It appears that LCD displays have introduced a new combination of elements which are not present in nature, possibly including issues such as spectral distribution, flickering, more recognizable pixels and patterns, increased brightness, polarization and “wrong” binocular cues. This is not what evolution has trained us to live with under the sun, and some people react to it differently than others. In particular, given a combination of these factors, some people appear to develop an “LCD Syndrome”. I hope that this little research helps, at least to know that if you read this page up to this point, you are not alone.
Here is some feedback kindly provided by other readers:
I was wondering if you’ve heard from anyone who is experiencing these headache/nausea symptoms after purchasing an LCD TV? I have recently purchased an expensive 50 inch LCD […] TV and am finding it difficult to watch – about five to ten minutes in I start feeling headachy and nauseous. I love the screen resolution and find it to be a much better picture than other large screen TVs (other than plasma), but I’m afraid I have wasted my money. Has anyone given you advice in this area on how to relieve the LCD-induced strain?
Hi, you cannot imagine how grateful I am to you for writing your online article about LCDs and Fluorescents. It was such a tremendous relief to read all those testimonials and thereby know that I’m not alone in my experiences. May I suggest a way to make your site Google-findable to a greater cross-section of people, by adding more keywords, such as: “EMFs, electromagnetic fields from monitors, electrosensitive to monitors, electrosensitivity issues” (remember, some people may be deluded by mass misguidedness, into thinking that theirs is an EMF problem versus a photosensitivity problem…
I can’t tell you how relieved I was to find your posting on your website about LCD problems. I experience those symptoms too of eye fatigue and headache within a few minutes of starting up my new iMac. It is actually more problematic than my […] CRT monitor. I also have problems with fluorescent light boxes for film and flat panel light boxes. Quite a handicap since I am a photographer who wants to do more Photoshop. I keep looking for solutions, or scientific confirmation of what you and your respondents describe.
I just wanted to say thank you. I found your article on LCD Displays and Fluorescent Light, I now realize it isn’t just me and have told my boss I would like to go back to my old fashioned monitor.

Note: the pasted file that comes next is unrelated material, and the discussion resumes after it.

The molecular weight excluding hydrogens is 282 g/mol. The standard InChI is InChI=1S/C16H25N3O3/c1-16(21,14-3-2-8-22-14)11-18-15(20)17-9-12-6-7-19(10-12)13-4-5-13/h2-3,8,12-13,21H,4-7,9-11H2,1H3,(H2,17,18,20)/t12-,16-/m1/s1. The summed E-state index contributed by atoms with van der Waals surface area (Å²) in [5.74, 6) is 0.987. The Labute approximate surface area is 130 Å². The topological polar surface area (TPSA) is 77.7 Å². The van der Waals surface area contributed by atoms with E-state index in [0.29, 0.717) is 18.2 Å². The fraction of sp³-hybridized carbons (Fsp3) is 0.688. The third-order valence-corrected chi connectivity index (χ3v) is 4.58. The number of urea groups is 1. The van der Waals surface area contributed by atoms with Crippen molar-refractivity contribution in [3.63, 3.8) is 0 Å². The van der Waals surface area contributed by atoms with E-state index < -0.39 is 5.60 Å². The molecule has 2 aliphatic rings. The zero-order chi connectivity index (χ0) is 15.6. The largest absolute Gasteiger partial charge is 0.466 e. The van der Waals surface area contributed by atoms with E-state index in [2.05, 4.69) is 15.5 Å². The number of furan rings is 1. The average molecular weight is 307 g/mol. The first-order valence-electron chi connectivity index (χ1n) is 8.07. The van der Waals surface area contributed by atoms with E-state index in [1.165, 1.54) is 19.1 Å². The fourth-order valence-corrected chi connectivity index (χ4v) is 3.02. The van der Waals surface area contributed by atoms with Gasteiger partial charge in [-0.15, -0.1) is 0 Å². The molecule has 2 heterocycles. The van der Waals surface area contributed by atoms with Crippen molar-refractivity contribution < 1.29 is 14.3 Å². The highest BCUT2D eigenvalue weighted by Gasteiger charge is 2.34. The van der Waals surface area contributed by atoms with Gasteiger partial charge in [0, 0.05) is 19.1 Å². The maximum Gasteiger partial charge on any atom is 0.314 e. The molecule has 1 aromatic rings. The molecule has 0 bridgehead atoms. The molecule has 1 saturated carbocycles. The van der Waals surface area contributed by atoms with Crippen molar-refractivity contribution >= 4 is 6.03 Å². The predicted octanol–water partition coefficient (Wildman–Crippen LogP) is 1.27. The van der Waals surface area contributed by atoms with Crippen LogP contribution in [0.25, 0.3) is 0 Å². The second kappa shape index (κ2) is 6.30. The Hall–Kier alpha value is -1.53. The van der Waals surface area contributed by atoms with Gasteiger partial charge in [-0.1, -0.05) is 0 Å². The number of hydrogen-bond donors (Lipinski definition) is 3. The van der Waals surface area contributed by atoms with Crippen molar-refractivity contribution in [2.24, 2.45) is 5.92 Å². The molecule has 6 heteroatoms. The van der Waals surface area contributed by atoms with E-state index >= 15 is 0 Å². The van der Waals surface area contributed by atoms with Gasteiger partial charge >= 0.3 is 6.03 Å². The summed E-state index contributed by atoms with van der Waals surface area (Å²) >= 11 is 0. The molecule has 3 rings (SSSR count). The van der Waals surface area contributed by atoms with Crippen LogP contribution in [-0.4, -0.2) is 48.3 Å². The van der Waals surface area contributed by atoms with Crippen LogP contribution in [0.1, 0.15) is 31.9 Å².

#1 lesson I have learned over the years…. The eye is not designed to stare at the brightest thing in the environment! (Nothing of interest is in the Cavemen’s sky.) The solution? Always have something in your field of view as you work that is BRIGHTER than your screen. A small table lamp behind or directly above the screen works great at helping your eye adjust to the correct F-stop and prevents eye strain. Obviously old style fluorescent room lights should not be combined with computer monitors, because the two sources of flashing cause, to use the EE [electrical engineering] term “aliasing”, other frequencies of flashing. I think the newer compact fluorescents flash faster and are less of a problem. So in my experience most eyestrain is correctable with a $10 table lamp.
I stumbled across your page while looking for LCD information, and my experience is the opposite! I’m 20 years old, I cannot sit at a CRT monitor, usually including a TV, for more than a couple hours. The symptom are a bad headache and more fatigue than with an LCD. I view the CRT monitors at about the same location as I do LCD monitors. I don’t think it is the refresh rate, but it could be. I usually have it set to a minimum of 75Hz, which is when I can barely see the flicker from the refresh (although, I can see it quite strongly out of the corner of my eye). I have the resolution the same as my LCD screen (1024×768) because that’s the max of my LCD, and CRT’s tend to get too blurry when you put them at any more than 1024×768 (comparatively). Right now, I only have a laptop, and I use it in all types of settings. Even when it is on my lap, I don’t get a headache.